Weight gain and loss is much more complicated than diet and exercise.

If only it were that simple!

The bottom line is this: we’re all biologically unique individuals. This is why there is no clear-cut, one-size-fits-all approach to health, weight loss included. We each thrive on different ratios of macronutrients (carbohydrate, protein, and fat), and have different metabolic rates.

Not only do we need to take our unique biology into consideration, but external factors as well — elevated stress levels and a lack of sleep are both known to promote weight gain, as does our everyday exposure to unhealthy chemicals.

A number of chemicals we come into contact with on a daily basis are considered “obesogens.”

Did you pick up on the word “obese” at the root of this word?

Obesogens are endocrine disruptors — meaning they interfere with the body’s natural hormone production — that have been clinically shown to increase wight gain and promote obesity.

By interfering with our hormones, obesogens:

  • Encourage the body to store fat and re-program cells to become fat cells.
  • Prompt the liver to become insulin resistant, making the pancreas create more insulin which turns energy into fat all over the body.
  • Prevent leptin (a hormone that reduces appetite) from being released from fat cells to tell the body it’s full. This leads to overeating.

It’s important to note that weight gain is just one danger posed by obesogens and endocrine disruptors. These chemicals have been linked to an increased risk of reproductive diseases, endocrine-related cancers, behavioral and learning problems, and asthma.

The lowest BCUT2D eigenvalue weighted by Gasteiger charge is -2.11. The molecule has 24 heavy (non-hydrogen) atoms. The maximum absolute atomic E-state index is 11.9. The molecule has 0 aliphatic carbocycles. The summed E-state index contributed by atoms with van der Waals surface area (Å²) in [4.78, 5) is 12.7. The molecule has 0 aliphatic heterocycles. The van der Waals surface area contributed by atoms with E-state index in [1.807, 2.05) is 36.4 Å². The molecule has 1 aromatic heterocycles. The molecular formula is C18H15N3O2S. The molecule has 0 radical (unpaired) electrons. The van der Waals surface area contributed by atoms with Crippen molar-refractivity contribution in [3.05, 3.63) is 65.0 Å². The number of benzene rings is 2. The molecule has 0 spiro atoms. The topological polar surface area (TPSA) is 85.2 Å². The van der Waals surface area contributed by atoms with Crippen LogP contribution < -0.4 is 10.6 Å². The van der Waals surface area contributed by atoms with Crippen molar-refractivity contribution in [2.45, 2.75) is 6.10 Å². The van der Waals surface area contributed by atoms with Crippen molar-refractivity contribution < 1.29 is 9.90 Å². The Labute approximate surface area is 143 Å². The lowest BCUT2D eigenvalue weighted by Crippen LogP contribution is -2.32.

Chemicals that have been linked to weight gain:

BPA | Used in plastic products and receipt paper

One study found that BPA triggers the release of nearly double the insulin actually needed to break down food.

To avoid BPA, choose glass whenever possible. Remember: BPA-free is a load of B(P)S and not necessarily as safer option. See these 10 Ways to End Your Relationship With Plastic for specific tips and suggestions.

Parabens | Used in the majority of personal care products

These preservatives mimic estrogen, high levels of which can cause insulin resistance and increased body fat.

Choose paraben-free beauty and skincare products. Learn more about The Ugly Side of the Beauty Industry some of my favorite non-toxic beauty and skincare alternatives.

Phthalates | Uses in plastic products like toys and artificial fragrance

A number of studies in humans have shown that phthalates levels in the body are associated with increased belly fat, waist circumference, and insulin resistance.

To avoid synthetic fragrance, choose natural beauty and skincare products as well as home cleaning products (including candles).

Triflumizole | Fungicide using in conventional farming

A study published in Environmental Health Perspectives has linked triflumizole to weight gain.

To avoid triflumizole, choose organic produce whenever possible, especially leafy greens. Check out these 7 Ways to Save Money on Healthy, Real Food to stay healthy while sticking to a budget.

PFOA | Used non-stick pots and pans

In a study in mice, exposure to PFOA during development lead to increased insulin levels and body weight during adulthood. Another Danish study found that mothers with the highest blood levels of PFOA were three times more likely to have overweight or obese daughters 20 years later than mothers with the lowest levels. Though these studies don’t necessarily seal the deal, there’s no reason not to avoid this chemical since safer alternatives to non-stick cookware is readily available.

Check out Which Cookware is Healthiest? to find healthier alternatives.

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